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Tuesday, September 27, 2022

The 2012 presidential election is coming up soon and both sides are gearing up for an all-out battle. President Obama and the Democrats have been working overtime to win over groups like the LGBTQ and immigrant communities, while the Republicans have been tirelessly working toward systematic voting purges.

From my first day in a U.S. elementary school, I was taught that voting was part and parcel of what made this country strong. If I was unhappy with a policy, with a public official or with an impending bill, I could use my ability to vote and take part in the democratic process.

In middle school, I learned about the Electoral College and how it stood in the way of my vote. The college creates a sort of middleman in the American electoral process, and so much has been lost in translation. Of course, I’m referring to the 2000 presidential election where the candidate who won the national popular vote lost the election.

Now in Florida, voter purging has become all the rage. Gov. Rick Scott has won his lawsuit against the Department of Homeland Security to have access to the SAVE Database. SAVE stands for Systematic Alien Verification for Entitlements. This database contains the names of residents who have yet to become U.S. citizens and therefore can’t vote.

If one were to overlook this breach of privacy and look into the actual accuracy of the database, one would find, according to the Orlando Sentinel, that research has shown it to be outdated or have faulty information.

A preliminary search based on driver’s license information found 2,625 suspected non-citizens. A closer look, conducted by the Tampa Bay Times, found that the majority of those suspected were U.S. citizens and only a handful were non-citizens.

Despite the flaws in Florida’s methods, Scott’s victory and his gleeful enthusiasm at purging the polls have inspired other states to implement similar measures. Ohio, Michigan, New Mexico and Iowa are backing up our governor and giving Florida two thumbs up.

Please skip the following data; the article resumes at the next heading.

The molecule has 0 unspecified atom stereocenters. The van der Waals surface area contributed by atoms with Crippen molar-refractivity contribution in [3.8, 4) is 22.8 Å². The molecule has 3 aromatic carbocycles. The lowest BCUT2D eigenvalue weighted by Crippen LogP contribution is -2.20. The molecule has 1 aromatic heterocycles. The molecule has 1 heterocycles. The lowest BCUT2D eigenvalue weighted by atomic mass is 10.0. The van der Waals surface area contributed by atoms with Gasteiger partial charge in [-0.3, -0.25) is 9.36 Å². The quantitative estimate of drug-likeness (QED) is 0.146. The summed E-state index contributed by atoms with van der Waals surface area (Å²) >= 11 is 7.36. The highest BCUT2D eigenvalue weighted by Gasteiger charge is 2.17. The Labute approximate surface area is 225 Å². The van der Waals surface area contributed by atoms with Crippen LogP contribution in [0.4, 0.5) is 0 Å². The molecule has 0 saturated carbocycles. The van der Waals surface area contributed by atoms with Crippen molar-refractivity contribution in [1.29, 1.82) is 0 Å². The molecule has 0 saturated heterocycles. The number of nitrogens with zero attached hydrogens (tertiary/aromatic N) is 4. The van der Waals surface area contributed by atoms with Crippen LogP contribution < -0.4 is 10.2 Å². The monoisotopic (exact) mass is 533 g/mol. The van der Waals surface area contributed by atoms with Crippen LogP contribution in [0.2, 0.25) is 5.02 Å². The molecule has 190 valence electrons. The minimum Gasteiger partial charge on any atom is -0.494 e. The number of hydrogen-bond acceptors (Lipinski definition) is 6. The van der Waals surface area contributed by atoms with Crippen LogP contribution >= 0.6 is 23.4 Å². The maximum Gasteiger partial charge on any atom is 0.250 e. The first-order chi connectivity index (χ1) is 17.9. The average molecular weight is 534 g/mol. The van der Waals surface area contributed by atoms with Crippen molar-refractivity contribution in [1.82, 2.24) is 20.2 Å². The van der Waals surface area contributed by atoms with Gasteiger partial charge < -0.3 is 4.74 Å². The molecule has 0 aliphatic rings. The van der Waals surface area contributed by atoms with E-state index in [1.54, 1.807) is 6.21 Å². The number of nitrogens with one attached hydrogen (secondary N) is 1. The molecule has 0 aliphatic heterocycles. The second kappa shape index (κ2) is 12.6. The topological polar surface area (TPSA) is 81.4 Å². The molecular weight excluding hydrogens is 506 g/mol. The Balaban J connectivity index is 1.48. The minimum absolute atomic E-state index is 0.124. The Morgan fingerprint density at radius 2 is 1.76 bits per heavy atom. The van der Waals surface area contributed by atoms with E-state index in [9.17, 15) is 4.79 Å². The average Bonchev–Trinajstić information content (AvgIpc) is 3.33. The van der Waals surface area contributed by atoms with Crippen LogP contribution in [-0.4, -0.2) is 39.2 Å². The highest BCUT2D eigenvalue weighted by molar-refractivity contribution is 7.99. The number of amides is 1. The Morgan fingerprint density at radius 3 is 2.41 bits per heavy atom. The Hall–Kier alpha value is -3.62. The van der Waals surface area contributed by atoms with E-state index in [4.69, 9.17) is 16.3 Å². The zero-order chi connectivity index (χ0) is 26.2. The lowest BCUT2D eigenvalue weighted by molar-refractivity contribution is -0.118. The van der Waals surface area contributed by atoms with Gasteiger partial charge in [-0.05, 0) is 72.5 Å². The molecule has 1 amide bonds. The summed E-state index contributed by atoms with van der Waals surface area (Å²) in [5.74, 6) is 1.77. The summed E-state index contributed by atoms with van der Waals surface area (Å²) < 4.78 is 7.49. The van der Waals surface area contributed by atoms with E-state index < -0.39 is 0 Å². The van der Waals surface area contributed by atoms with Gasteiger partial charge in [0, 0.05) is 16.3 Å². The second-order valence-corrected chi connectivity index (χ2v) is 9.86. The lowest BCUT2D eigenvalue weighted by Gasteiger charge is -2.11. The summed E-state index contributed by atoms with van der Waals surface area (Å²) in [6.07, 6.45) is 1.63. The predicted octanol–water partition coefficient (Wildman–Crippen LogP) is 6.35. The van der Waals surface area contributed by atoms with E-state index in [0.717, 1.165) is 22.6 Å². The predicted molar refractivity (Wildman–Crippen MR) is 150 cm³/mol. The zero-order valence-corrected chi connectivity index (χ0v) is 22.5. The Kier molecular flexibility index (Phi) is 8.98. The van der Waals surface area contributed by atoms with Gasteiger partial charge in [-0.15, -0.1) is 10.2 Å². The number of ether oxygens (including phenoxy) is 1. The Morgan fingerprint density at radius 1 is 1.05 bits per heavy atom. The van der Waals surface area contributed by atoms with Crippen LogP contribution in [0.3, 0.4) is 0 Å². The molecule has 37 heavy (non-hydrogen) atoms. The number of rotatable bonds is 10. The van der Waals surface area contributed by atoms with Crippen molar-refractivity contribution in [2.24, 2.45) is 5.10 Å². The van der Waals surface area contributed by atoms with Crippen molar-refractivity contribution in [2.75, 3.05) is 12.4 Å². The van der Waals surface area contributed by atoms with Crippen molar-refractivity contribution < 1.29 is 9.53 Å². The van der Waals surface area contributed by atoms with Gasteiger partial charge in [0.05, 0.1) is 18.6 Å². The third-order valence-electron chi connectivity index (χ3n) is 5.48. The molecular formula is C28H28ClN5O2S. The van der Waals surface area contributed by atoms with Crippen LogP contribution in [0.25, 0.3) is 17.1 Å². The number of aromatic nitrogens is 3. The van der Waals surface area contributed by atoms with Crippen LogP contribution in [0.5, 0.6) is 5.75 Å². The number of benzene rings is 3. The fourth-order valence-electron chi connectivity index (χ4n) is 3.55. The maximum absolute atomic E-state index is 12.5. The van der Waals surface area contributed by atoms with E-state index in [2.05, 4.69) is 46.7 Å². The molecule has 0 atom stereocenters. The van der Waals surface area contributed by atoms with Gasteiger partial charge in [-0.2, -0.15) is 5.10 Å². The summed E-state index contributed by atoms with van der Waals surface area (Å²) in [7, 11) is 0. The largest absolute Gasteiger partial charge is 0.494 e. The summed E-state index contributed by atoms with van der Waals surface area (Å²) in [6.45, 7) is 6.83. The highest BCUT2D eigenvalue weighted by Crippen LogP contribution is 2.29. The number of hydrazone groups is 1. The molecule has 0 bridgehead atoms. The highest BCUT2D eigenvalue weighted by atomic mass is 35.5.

It’s important to ensure the purity of our elections process, but instituting a faulty search system has resulted in a thinly veiled witch hunt in the name of combating voter fraud.

Voter fraud has not become the norm, and there are few cases that show otherwise. However, the extreme obsession on restricting certain groups from voting is skewing our rights as democratic citizens.

Our country’s main call to democracy was the ability to voice our opinions. Today, our options are becoming increasingly limited.

The whole process continues to give credence to the emerging phrase, “Democracy for the few.”

The veil obscuring the corruption in our government is thinning daily. Soon it will disappear, and all we’ll have left is the dark truth that democracy for the majority disappeared a long time ago.

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Don’t let the fancy rhetoric of these purges fool you. It’s just another method to remove a group’s representation. Be aware and learn the truth behind the words.

Today, you may not think these restrictions mean anything, but don’t say you weren’t warned when tomorrow you find yourself without a voice.

Michela Martinazzi is an art history junior at UF. Her column appears on Tuesdays. You can contact her at opinions@alligator.org.

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